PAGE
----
How to Measure ROI in SEO Using Google Analytics?

If you do not know how to measure your SEO ROI, you may not be getting the outcomes you are expecting from your SEO strategy. There is no useful purpose in spending hours learning SEO tactics if you cannot make better strategic decisions based on your SEO ROI calculations. 

Google Analytics gives ways to calculate SEO return on investment (ROI), which involves two key factors – the cost of your SEO campaigns and key performance indicators (KPIs). You can track these key metrics on monthly basis to tweak and optimize your SEO strategies to make well-informed business decisions. Google Analytics enables you to analyze your traffic, pinpoint where your audience is coming from, set realistic goals, and incorporate the most-valued keywords to track your performance and rank better in search results.

So, when you want to measure ROI in SEO using Google Analytics with performance tracking, here’re some key ways where you need to focus more on the best results. 

Page Value

Page value is a key factor when talking about SEO ROI for the most effective SEO tactics. Page value is like measuring the monetary value of all your web pages viewed in a session where a successful conversion to a sale took place to bring some revenue to your business. It becomes a key metric when we talk about SEO tactics and outcomes for e-commerce sites.

Page value helps assign a value to both transactional and non-transactional pages to help you focus more on pages where a transaction takes place. A blog page or landing page will not necessarily produce revenue, but it doesn’t mean they don’t contribute to a customer’s buying decision. It is all about identifying pages of more value to make future strategies.

Lead generation pages such as the contact form and product page can be assigned with a page value to track your performance more accurately to measure whether or not you are near your goals.

According to Google,

“Page Value is the average value for a page that a user visited before landing on the goal page or completing an E-commerce transaction (or both). This value is intended to give you an idea of which page in your site contributed more to your site’s revenue. If the page wasn’t involved in an e-commerce transaction for your website in any way, then the Page Value for that page will be $0 since the page was never visited in a session where a transaction occurred.”

Here’s a visual that will help you better understand the scenario and how page value works.

(Image Source: https://support.google.com/analytics/answer/2695658?hl=en)

In example 1, a user visits Page B (with a unique pageview = 1) before continuing to the Goal page D (with an assigned value of $10) and Page E (where an e-commerce transaction of $100 is made). It means a single page view of Page B results in $110 revenue, which helps you measure its page value.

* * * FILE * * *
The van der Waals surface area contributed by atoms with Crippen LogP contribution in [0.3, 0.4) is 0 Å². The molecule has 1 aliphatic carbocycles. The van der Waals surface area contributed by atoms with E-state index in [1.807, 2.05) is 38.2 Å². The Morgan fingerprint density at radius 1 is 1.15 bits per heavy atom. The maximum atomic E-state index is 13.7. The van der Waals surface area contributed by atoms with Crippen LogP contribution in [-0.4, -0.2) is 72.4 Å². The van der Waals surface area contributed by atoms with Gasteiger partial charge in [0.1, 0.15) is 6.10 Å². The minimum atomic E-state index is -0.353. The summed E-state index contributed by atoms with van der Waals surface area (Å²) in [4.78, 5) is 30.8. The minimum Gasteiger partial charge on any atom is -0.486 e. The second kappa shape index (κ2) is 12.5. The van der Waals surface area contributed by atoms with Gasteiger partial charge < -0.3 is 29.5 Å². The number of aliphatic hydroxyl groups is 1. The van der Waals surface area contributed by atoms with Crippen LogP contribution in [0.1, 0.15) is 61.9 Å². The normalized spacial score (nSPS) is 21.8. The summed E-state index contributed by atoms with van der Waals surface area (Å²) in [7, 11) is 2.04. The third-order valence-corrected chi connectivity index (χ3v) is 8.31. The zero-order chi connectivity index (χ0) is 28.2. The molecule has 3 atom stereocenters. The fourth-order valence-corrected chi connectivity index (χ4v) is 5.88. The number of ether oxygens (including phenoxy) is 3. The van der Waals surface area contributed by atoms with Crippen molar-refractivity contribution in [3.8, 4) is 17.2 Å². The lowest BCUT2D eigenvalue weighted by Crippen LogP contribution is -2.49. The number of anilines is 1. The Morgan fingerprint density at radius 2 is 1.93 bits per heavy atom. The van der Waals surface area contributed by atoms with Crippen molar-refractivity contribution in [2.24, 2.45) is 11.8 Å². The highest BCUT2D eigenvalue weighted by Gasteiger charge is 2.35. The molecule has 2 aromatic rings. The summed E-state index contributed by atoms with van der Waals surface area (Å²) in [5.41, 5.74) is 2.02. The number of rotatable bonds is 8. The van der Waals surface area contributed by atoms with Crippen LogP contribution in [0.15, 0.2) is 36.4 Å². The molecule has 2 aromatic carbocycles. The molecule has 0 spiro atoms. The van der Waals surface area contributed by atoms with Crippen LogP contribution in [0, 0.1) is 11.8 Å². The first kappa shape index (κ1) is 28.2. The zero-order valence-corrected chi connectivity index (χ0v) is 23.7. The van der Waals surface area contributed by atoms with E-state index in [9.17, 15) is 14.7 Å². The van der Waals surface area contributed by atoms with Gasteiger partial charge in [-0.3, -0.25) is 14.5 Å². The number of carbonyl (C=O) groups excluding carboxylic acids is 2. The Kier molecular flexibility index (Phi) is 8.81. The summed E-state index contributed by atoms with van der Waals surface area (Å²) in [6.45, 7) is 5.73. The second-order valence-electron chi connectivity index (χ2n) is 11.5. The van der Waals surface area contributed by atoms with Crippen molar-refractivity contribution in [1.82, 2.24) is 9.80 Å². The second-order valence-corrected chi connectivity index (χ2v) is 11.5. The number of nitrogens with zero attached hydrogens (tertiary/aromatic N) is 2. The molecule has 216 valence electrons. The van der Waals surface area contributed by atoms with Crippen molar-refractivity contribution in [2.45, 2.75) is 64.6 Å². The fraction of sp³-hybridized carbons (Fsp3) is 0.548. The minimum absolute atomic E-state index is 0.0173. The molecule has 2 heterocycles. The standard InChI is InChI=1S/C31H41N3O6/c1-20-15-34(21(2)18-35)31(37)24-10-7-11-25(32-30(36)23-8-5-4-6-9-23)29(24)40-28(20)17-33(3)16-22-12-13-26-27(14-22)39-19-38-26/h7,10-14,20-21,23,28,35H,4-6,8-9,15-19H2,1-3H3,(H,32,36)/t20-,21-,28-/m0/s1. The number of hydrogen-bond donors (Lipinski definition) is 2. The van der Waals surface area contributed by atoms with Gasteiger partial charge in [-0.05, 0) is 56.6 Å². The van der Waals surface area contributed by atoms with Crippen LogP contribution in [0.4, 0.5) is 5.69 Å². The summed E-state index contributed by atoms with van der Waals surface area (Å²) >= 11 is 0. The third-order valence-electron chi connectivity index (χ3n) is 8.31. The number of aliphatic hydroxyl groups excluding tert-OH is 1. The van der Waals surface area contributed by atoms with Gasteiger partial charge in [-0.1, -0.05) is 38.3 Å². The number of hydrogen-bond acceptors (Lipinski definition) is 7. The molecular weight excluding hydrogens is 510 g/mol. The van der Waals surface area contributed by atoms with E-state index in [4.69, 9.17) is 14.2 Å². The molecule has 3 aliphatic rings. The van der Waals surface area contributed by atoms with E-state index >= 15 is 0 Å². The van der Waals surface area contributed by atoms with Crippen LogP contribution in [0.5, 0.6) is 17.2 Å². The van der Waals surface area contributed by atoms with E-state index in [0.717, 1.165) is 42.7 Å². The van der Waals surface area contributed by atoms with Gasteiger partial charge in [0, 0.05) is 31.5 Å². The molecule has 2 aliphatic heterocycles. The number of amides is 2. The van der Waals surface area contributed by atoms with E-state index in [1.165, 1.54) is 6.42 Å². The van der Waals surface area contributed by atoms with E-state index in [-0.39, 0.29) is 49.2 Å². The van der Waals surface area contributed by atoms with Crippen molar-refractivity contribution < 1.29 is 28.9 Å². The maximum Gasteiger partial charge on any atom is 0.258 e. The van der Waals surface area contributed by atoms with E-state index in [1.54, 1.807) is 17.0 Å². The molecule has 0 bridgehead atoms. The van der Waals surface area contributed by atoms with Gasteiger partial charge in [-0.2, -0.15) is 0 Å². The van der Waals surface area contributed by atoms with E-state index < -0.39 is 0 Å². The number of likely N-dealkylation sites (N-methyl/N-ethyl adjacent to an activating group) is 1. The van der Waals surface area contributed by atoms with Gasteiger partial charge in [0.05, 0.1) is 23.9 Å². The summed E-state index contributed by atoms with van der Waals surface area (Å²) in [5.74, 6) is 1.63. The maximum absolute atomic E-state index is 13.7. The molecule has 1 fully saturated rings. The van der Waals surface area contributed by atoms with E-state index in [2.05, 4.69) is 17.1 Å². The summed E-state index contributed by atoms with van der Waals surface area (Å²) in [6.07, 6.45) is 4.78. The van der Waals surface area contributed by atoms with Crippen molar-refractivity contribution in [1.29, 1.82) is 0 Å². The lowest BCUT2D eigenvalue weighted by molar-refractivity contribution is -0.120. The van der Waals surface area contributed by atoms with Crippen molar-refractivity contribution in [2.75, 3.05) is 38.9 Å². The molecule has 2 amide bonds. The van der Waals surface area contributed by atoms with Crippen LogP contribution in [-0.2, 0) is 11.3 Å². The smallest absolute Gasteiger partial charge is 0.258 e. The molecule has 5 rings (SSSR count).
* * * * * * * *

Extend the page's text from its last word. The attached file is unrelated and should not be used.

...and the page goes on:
The Page Value equation is like this:

Ecommerce Revenue ($100) + Total Goal Value ($10)
Number of Unique Pageviews for Page B (1)

=$110, which is the page Value for Page B since the user visits only once during the session to generate the transaction value of $110.

But not all page views results in a successful conversion. The page value is affected when we combine data from multiple sessions. We can better understand with the second example.

(Image Source: https://support.google.com/analytics/answer/2695658?hl=en)

In example 2, we see two sessions, and only one (session 1) of them leads to a conversion. Though we have two unique pageviews for Page B, the revenue generated remains the same. Now when we recalculate Page B’s Page Value using this data, we have:

Page Value for Page B =
e-commerce revenue ($100) + Total Goal Value ($10 x 2 sessions)
Number of Unique Pageviews for Page B (2)
= $60. Which is the page value for Page B in two sessions.

That’s why you need to keep track of every data and interaction on pages to recalculate and readjust your page value with more information comes in. More data from more sessions will give a clearer picture of pages contributing most to your business revenue.

E-commerce settings

This section is for those who manage an e-commerce business. Google Analytics has a more advanced feature that could be very useful to e-commerce business owners. As an owner of e-commerce owners, you can turn on the e-commerce settings in your GA account to track the number of orders received, sales amount, billing locations, and average order value to measure your ROI. It helps you connect sales information to website usage to better understand which pages or campaigns are leading to most revenue generation and performing the best with your ongoing tactics.

  • How to turn on e-commerce settings in Google Analytics?

Go to your left sidebar panel in your Google Analytics account and follow these steps to turn on e-commerce settings:

Step 1- ADMIN > under the VIEW panel (rightmost panel)

Step 2- Click on “E-commerce Settings”

Step 3- Enable E-Commerce

Step 4- Enable Enhanced E-commerce Reporting.

To finalize things, go to “Checkout Labelling” underneath the Enhanced E-commerce settings and “funnel steps” to fill in the following information:

  • Checkout view
  • Billing info
  • Proceed to payment

If you have Woocommerce or Shopify platform for your e-commerce business, make sure to turn on tracking settings over there too, so that Google Analytics can track and communicate crucial information to your GA dashboard.

After setting up the E-commerce tracking, you can access the following data:

  • An overview of your revenue
  • E-commerce conversion rate
  • Transactions
  • Average order value
  • Product and sales performance